How to Insurance-Proof Your Remodel During Construction
Maybe it’s the availability of Pinterest to help us virtually envision our dream homes, or maybe it’s purely an economic decision, but more and more people today are opting to update their homes rather than buy turnkey properties. Whatever your reasons for gutting your dwelling, here are some tips to insurance-proof your remodel and ensure your most valuable assets are financially safeguarded throughout the renovation process.
Avoid a nightmare renovation and choose your contractor wisely
Renovation quotes can range widely, as can the quality of work performed. If you plan to hire a general contractor, do yourself a favor and make sure you are working with someone licensed, trustworthy and experienced. HGTV suggests you ask for referrals, look at credentials, check references, and get everything in writing, including the bid, scope of work, and more.
Understand your risk: A home renovation is like liability limbo
Compartmentalize how you think of your home during construction. There is now your ‘original home’ and your ‘construction project’. Who is liable in the event of an accident or damage may surprise you.
There are millions of things that could go wrong when your happy home turns into a construction zone. A trustworthy general contractor will be prepared and protected. To make sure you insurance-proof your remodel, ask for proof for the following:
1. Protection in the event that the work is not completed
Make sure your contractor is licensed and bonded. While the criteria for becoming a licensed contractor varies by state, basic requirements include experience or education, background checks, and/or testing. A licensed contractor has met the minimum requirements to serve in this capacity, and a bonded contractor offers protection to you in the event that the contractor fails to complete the project.
2. Protection for people working on your project
Ensure your contractor carries workers’ compensation in case any of his staff or subcontractors (like plumbers, roofers, and electricians) are injured on the job.
3. Bodily Injury and Property Damage to others
Your contractor should carry Commercial General Liability (CGL) insurance. The CGL covers bodily injury or property damage to others resulting from the contractor’s work. Surprisingly, a contractor’s general liability insurance usually only covers damage that is caused to your original home. Damages occurring to areas on which the contractor has worked are not generally covered. The Insurance Journal explains that the intention of the CGL is not to cover defective work but the “damage resulting from” the defective work.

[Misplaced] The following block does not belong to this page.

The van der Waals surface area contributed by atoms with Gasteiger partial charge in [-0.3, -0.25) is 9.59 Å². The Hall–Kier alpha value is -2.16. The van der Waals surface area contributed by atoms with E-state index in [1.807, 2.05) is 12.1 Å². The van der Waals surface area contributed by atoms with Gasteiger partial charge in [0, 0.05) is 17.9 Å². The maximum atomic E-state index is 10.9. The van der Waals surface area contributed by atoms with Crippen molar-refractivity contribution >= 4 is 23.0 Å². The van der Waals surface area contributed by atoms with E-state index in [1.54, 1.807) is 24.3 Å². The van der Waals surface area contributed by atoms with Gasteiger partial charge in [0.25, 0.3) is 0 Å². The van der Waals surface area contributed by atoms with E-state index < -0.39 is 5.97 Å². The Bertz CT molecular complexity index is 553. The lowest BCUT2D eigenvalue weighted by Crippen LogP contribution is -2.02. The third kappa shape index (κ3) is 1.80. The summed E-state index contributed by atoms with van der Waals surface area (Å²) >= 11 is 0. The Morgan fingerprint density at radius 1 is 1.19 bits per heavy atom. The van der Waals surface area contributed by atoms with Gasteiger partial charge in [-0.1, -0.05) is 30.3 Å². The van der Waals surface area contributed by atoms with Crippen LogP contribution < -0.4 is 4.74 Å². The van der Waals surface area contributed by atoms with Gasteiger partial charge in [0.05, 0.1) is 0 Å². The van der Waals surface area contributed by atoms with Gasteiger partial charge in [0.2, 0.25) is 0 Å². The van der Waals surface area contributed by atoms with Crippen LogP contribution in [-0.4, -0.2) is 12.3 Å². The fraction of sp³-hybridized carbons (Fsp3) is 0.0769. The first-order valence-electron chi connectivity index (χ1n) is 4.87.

4. Protection for the work done on your project
See proof that your contractor is covered for the completed operations. This protects the actual work done on the project. If the contractor does not carry coverage for completed operations, you can look into adding a builder’s risk policy to your homeowner’s insurance for the duration of construction.
5. Ensure you are compliant with your home insurance policy
Your original homeowners insurance does not necessarily cover you during your project and could even be voided by any construction done to the property without proper notification and the addition of specialized coverages that protect you during this timeframe. Before beginning construction, be sure to contact your insurance company to discuss the scope of your renovations.
Keep in mind, homes under construction are both vulnerable and targets
Depending on the amount of work being done to your home, you may want to consider storing valuables elsewhere during construction when you may be more susceptible to theft. Likewise, construction materials are another easy target for thieves and a gray area for insurance. Property Casualty 360 reports that building materials and equipment belonging to the contractor or subcontractors aren’t generally protected from theft by your homeowners policy.
Per Property Casualty 360, if you decide to obtain a builder’s risk policy, this would cover any of the construction equipment or materials that are left on your property before they’re installed, such as copper plumbing pipe. Lastly, while you will be conducting your renovation, consider taking advantage of the opportunity to upgrade your security.
When your renovation is done
When all is said and done, make sure your beautiful updated home (and its new value) are reflected in your homeowners policy for full replacement cost. To see if you can save more on your plan and that you’ve got the right coverage, talk to a licensed Answer Financial agent at 1-800-258-5101 to compare insurers in your area and make sure you’re getting a good deal on your policy while you insurance-proof your remodel. You can also compare quotes at AnswerFinancial.com.
May 25, 2016